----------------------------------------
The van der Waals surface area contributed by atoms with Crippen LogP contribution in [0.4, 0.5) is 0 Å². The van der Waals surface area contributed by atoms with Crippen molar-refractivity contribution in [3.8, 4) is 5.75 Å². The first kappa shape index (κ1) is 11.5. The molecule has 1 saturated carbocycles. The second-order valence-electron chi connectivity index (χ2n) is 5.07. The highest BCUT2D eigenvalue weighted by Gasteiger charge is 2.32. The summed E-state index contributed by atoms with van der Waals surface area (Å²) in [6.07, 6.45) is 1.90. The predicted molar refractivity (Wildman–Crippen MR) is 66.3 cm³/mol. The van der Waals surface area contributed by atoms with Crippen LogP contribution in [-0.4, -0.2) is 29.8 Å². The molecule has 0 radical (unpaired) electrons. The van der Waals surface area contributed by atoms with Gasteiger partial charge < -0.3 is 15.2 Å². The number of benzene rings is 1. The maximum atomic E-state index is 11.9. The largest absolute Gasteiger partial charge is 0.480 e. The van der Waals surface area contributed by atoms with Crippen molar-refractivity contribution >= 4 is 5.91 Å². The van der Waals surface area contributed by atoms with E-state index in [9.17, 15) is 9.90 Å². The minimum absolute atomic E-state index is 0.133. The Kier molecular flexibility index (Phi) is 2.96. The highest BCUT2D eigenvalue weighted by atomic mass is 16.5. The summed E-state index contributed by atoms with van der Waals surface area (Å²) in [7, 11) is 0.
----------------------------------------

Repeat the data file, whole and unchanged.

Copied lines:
The van der Waals surface area contributed by atoms with Crippen LogP contribution in [0.4, 0.5) is 0 Å². The van der Waals surface area contributed by atoms with Crippen molar-refractivity contribution in [3.8, 4) is 5.75 Å². The first kappa shape index (κ1) is 11.5. The molecule has 1 saturated carbocycles. The second-order valence-electron chi connectivity index (χ2n) is 5.07. The highest BCUT2D eigenvalue weighted by Gasteiger charge is 2.32. The summed E-state index contributed by atoms with van der Waals surface area (Å²) in [6.07, 6.45) is 1.90. The predicted molar refractivity (Wildman–Crippen MR) is 66.3 cm³/mol. The van der Waals surface area contributed by atoms with Crippen LogP contribution in [-0.4, -0.2) is 29.8 Å². The molecule has 0 radical (unpaired) electrons. The van der Waals surface area contributed by atoms with Gasteiger partial charge < -0.3 is 15.2 Å². The number of benzene rings is 1. The maximum atomic E-state index is 11.9. The largest absolute Gasteiger partial charge is 0.480 e. The van der Waals surface area contributed by atoms with Crippen molar-refractivity contribution >= 4 is 5.91 Å². The van der Waals surface area contributed by atoms with E-state index in [9.17, 15) is 9.90 Å². The minimum absolute atomic E-state index is 0.133. The Kier molecular flexibility index (Phi) is 2.96. The highest BCUT2D eigenvalue weighted by atomic mass is 16.5. The summed E-state index contributed by atoms with van der Waals surface area (Å²) in [7, 11) is 0.